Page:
The best part of this Daddy’s Home (Creators) is that he’s right, sort of.
That is, we shouldn’t believe what they say, because we all use more than 10 percent of our brain, though the people who keep saying this perhaps do not.
It’s appropriate that she’s on her laptop, because that’s a flowing river of such happy horsepucky. The 10 percent myth, according to that linked article, has been growing for over a century, but social media has certainly extended the reach of such stuff, particularly since so many people hit “Like” or “Share” without actually reading what they are endorsing.
And why bother, if it has a cool picture and a headline that seems to fit what they want to believe.
As Mark Twain said, “It ain’t what you don’t know that gets you into trouble. It’s what you know for sure that just ain’t so.”
Here’s what I know for certain: Big Nate (AMS)’s story arc about Cheez Doodles and cheese curls this week is, IMHO, a rare case in which the boy is right.
As he notes, cheese curls are, basically, fat, orange, cheese-flavored packing peanuts, which crush up into a sort of caulk, smoothing out the surfaces of your molars. Nasty business entirely.
What you want are the crispy, irregularly shaped Cheetos, and, for some reason, they’ve been in short supply throughout the pandemic.
I don’t mind paying $4.25 a gallon for gas if it helps poor Ukraine, but it’s more than anyone should have to bear to scan the row at the grocery store and find nothing but those damned cheese curls on the shelf.
I suppose it would be worse if you called a delivery service to bring you a bag of Cheetos and they brought you cheese curls instead.
This Deflocked (AMS) doesn’t seem all that far-fetched, though I suspect food delivery services are a City Mouse/Country Mouse issue. If I lived in an urban center and didn’t have a car handy, I guess it would make sense to have a meal delivered, and, certainly both pizza and Chinese places have long offered the service.
But for this country mouse, having food show up late, cool and more expensive isn’t a reasonable trade-off, because it’s not only quicker and easier to just go get it yourself — no tipping needed — but it’s also possible to go to a well-stocked supermarket and get your own ingredients.
In any case, I’d want to pay that extra for something worth it. The trade-off for putting up with city life is supposed to be all the joys of metropolitan culture, and my mind boggles at the notion of having McDonald’s delivered.
Another benefit of country life is easy commuting, though I’d assume the rise in gas prices will encourage carpooling even out here.
However, Existential Comics offers a grim warning about forming a carpool with Jean-Paul Sartre, Immanuel Kant, Parmenides and Simone de Beauvoir.
If you were thinking of doing that, you should click the link and read the rest.
A different level of philosophy takes place in Agnes (Creators), and, while I don’t know if she’s city or suburban, I’m hoping she’s in Florida, because, if she lives there, she might make a claim of religious freedom and get away with it.
The governor and senators there have put reality up for personal interpretation, as long as you come up with the correct theory. If they can do that with history and health sciences, why not geography?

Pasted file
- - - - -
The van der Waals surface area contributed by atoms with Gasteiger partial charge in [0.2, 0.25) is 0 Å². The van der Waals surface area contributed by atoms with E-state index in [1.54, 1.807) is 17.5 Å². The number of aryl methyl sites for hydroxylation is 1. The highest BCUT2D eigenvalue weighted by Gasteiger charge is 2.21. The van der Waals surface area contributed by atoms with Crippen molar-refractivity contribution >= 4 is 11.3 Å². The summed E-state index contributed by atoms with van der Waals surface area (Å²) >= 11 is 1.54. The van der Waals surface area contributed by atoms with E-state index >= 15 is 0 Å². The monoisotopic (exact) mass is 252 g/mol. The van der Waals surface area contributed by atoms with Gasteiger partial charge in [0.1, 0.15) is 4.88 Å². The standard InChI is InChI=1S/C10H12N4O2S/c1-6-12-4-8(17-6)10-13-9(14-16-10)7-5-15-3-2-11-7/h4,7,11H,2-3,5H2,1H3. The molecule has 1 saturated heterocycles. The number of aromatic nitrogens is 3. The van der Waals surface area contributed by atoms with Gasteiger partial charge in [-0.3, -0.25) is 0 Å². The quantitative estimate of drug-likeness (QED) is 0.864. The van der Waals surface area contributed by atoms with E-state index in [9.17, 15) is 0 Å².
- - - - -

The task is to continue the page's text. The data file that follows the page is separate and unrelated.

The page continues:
After all, it fits with their overall approach to arithmetic.
This David Sipress cartoon popped up on my feed yesterday, on International Women’s Day, which makes it nice that he puts the caption in the man’s mouth instead of hers. It also made me both laugh and groan, since I’ve been on both ends.
Still, I question whether many guys vocalize the conflict in such pop-psych terms and, as it happens, I also recently stumbled onto an episode of Hidden Brain in which Shankar Vedantam interviewed Deborah Tannen, whose work on male/female conversational style a quarter century ago made a huge difference in my perception of such things.
The show is worth a listen, the book is a must-read and you should also check out DD Degg’s roundup of David Sipress interviews in connection with his new book.
There’s been a flood of whataboutism over the war in Ukraine, some honest, some corrupt.
We’ve probed the racial side of being horrified when war breaks out in Europe but not if it strikes brown folks somewhere else, but there are also a lot of ways of unpacking an invasion that distinguish it from insurgencies and civil war.
We should discuss it, so long as the answer is not to do less for Ukraine but to also do more for those other places.
In Candorville (WPWG), Lemont tries to take a historical view, and Susan is right that media has changed so much that it’s a completely different ballgame.
In the first Gulf War, in 1990, I ended up holding the phone to the TV, since I had CNN but my son and his college buddies had only broadcast, and the networks were doing a shit job. But that’s not the conflict of which Lemont speaks.
In the 2003 invasion, news organizations did better, but, as Lemont complains, there was little social media coverage because, as he concedes, there still wasn’t a whole lot of social media.
However, the Internet offered an inside view, and this cartoon sent me scrambling to the googles, where I discovered that Riverrun is still alive and apparently well, or, at least was when she wrapped up her coverage a few years ago, explaining what Iraqis learned:
That’s only part of it. Some of her lessons are unique to Iraq, others may apply to Ukraine if they don’t keep the resistance going.
Most are applicable to all wars and invasions, and she has an archive on the side that you can toggle to read from the beginning.
It wasn’t so easy to find such views in them thar days, but the superior quality sure made the search worthwhile.
And, wotthehell, it’s not like any of it goes out of style.